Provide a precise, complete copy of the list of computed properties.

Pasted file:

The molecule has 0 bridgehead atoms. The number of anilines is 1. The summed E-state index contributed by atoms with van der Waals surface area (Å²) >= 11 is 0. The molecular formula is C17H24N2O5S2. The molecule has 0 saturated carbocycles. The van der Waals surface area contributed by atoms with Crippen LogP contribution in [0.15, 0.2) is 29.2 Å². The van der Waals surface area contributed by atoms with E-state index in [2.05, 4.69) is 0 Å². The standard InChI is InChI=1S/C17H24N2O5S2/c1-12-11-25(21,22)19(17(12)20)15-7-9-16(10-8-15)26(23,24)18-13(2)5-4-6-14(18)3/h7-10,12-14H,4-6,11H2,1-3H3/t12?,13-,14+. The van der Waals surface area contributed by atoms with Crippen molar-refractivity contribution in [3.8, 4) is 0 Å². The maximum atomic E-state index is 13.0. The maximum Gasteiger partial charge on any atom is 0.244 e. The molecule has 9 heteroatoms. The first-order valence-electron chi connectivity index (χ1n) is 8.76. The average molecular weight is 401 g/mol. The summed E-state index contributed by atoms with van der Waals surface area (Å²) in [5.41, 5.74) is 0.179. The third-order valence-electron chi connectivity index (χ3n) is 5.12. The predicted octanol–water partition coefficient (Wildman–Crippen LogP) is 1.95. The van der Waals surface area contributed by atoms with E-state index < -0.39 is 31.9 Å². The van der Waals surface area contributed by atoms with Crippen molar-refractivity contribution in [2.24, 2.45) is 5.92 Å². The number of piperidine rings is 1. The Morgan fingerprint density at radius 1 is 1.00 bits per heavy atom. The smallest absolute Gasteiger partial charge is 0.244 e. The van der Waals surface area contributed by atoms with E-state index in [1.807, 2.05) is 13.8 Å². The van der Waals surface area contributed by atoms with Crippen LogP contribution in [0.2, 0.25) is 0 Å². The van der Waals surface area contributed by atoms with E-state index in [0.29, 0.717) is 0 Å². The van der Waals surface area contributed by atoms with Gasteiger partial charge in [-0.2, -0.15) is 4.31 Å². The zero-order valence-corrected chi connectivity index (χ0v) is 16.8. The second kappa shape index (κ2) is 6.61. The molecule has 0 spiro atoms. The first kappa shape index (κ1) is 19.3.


The molecule has 0 bridgehead atoms. The number of anilines is 1. The summed E-state index contributed by atoms with van der Waals surface area (Å²) >= 11 is 0. The molecular formula is C17H24N2O5S2. The molecule has 0 saturated carbocycles. The van der Waals surface area contributed by atoms with Crippen LogP contribution in [0.15, 0.2) is 29.2 Å². The van der Waals surface area contributed by atoms with E-state index in [2.05, 4.69) is 0 Å². The standard InChI is InChI=1S/C17H24N2O5S2/c1-12-11-25(21,22)19(17(12)20)15-7-9-16(10-8-15)26(23,24)18-13(2)5-4-6-14(18)3/h7-10,12-14H,4-6,11H2,1-3H3/t12?,13-,14+. The van der Waals surface area contributed by atoms with Crippen molar-refractivity contribution in [3.8, 4) is 0 Å². The maximum atomic E-state index is 13.0. The maximum Gasteiger partial charge on any atom is 0.244 e. The molecule has 9 heteroatoms. The first-order valence-electron chi connectivity index (χ1n) is 8.76. The average molecular weight is 401 g/mol. The summed E-state index contributed by atoms with van der Waals surface area (Å²) in [5.41, 5.74) is 0.179. The third-order valence-electron chi connectivity index (χ3n) is 5.12. The predicted octanol–water partition coefficient (Wildman–Crippen LogP) is 1.95. The van der Waals surface area contributed by atoms with E-state index < -0.39 is 31.9 Å². The van der Waals surface area contributed by atoms with Crippen molar-refractivity contribution in [2.24, 2.45) is 5.92 Å². The number of piperidine rings is 1. The Morgan fingerprint density at radius 1 is 1.00 bits per heavy atom. The smallest absolute Gasteiger partial charge is 0.244 e. The van der Waals surface area contributed by atoms with E-state index in [1.807, 2.05) is 13.8 Å². The van der Waals surface area contributed by atoms with Crippen LogP contribution in [0.2, 0.25) is 0 Å². The van der Waals surface area contributed by atoms with E-state index in [0.29, 0.717) is 0 Å². The van der Waals surface area contributed by atoms with Gasteiger partial charge in [-0.2, -0.15) is 4.31 Å². The zero-order valence-corrected chi connectivity index (χ0v) is 16.8. The second kappa shape index (κ2) is 6.61. The molecule has 0 spiro atoms. The first kappa shape index (κ1) is 19.3.